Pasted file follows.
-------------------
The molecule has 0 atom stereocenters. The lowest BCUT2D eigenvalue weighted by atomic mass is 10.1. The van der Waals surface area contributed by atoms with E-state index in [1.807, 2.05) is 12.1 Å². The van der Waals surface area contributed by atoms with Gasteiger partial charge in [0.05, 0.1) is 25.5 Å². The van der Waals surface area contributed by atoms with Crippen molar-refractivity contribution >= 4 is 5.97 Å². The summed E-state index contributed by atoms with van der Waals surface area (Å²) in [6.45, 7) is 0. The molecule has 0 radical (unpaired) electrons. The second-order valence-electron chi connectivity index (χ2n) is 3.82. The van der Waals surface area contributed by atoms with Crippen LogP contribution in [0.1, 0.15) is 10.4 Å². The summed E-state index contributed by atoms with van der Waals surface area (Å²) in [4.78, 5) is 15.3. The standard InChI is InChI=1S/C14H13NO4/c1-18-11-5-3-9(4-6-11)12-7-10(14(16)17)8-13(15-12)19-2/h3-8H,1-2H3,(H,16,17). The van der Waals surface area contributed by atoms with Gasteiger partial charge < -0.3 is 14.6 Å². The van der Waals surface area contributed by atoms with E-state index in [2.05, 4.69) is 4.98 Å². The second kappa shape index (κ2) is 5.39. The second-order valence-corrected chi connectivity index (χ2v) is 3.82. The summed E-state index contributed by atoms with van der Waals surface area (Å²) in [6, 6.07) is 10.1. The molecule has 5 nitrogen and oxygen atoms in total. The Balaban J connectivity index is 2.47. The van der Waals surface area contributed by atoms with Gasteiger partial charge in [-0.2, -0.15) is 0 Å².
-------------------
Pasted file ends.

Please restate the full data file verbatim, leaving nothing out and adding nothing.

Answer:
The molecule has 0 atom stereocenters. The lowest BCUT2D eigenvalue weighted by atomic mass is 10.1. The van der Waals surface area contributed by atoms with E-state index in [1.807, 2.05) is 12.1 Å². The van der Waals surface area contributed by atoms with Gasteiger partial charge in [0.05, 0.1) is 25.5 Å². The van der Waals surface area contributed by atoms with Crippen molar-refractivity contribution >= 4 is 5.97 Å². The summed E-state index contributed by atoms with van der Waals surface area (Å²) in [6.45, 7) is 0. The molecule has 0 radical (unpaired) electrons. The second-order valence-electron chi connectivity index (χ2n) is 3.82. The van der Waals surface area contributed by atoms with Crippen LogP contribution in [0.1, 0.15) is 10.4 Å². The summed E-state index contributed by atoms with van der Waals surface area (Å²) in [4.78, 5) is 15.3. The standard InChI is InChI=1S/C14H13NO4/c1-18-11-5-3-9(4-6-11)12-7-10(14(16)17)8-13(15-12)19-2/h3-8H,1-2H3,(H,16,17). The van der Waals surface area contributed by atoms with Gasteiger partial charge < -0.3 is 14.6 Å². The van der Waals surface area contributed by atoms with E-state index in [2.05, 4.69) is 4.98 Å². The second kappa shape index (κ2) is 5.39. The second-order valence-corrected chi connectivity index (χ2v) is 3.82. The summed E-state index contributed by atoms with van der Waals surface area (Å²) in [6, 6.07) is 10.1. The molecule has 5 nitrogen and oxygen atoms in total. The Balaban J connectivity index is 2.47. The van der Waals surface area contributed by atoms with Gasteiger partial charge in [-0.2, -0.15) is 0 Å².